“It’s like living on a rope bridge swaying in the wind over a canyon while you’re afraid of heights. And hearing, “I don’t understand what you’re complaining about. The bridge is secure. Suck it up and deal with it. I can do it, so you can too.”
Most of those with depression is having second thoughts of sharing their feelings with other people. Because they are afraid to be misunderstood. They are anxious that their concern would be dismissed as nonsense.
“When someone tells you they’re tired, sometimes you need to look beyond their answer. Are they tired? Are they physically tired and need some sleep? Or do they in fact need you?”
Here are other emotional and physical manifestations or warning signs shared by the National Institute of Mental Health that could help you spot people silently suffering from depression and mental health issues:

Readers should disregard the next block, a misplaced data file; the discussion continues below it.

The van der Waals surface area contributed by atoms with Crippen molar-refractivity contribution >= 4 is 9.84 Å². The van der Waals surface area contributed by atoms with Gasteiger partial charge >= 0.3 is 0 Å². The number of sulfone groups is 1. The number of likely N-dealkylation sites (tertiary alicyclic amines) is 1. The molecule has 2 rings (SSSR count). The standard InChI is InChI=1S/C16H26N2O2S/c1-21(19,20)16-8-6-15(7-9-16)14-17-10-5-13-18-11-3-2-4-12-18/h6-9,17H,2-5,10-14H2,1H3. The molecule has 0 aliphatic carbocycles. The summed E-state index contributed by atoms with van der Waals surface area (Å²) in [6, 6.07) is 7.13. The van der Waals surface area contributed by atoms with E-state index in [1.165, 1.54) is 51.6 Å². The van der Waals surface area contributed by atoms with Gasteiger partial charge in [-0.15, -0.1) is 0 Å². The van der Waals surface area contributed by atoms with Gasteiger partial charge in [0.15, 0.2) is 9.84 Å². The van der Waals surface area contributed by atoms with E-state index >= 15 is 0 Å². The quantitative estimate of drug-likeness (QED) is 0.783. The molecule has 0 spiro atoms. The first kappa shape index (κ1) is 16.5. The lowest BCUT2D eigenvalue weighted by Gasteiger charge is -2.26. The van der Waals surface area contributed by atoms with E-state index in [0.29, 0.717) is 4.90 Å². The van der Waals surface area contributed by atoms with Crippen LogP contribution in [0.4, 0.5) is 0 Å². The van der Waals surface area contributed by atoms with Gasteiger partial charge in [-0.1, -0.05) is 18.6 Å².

- Extreme irritability over minor things
- Anxiety and restlessness
- Anger management issues
- Loss of interest in favorite activities / hobbies
- Fixation on the past or on things that have gone wrong
- Thought of death or suicide
- Insomnia or too much sleep
- Debilitating fatigue
- Increased or decreased appetite
- Weight gain or weight loss
- Difficulty in concentration
- Unexplained aches and pains.
“Do they need somebody to look them in the eyes and tell them they’re not fine but that you’re there for them? Do they need someone to realize they’re not OK and to offer them a hug? Because I know when I say I’m tired, that’s what I need.” Pauline shared from her personal experience.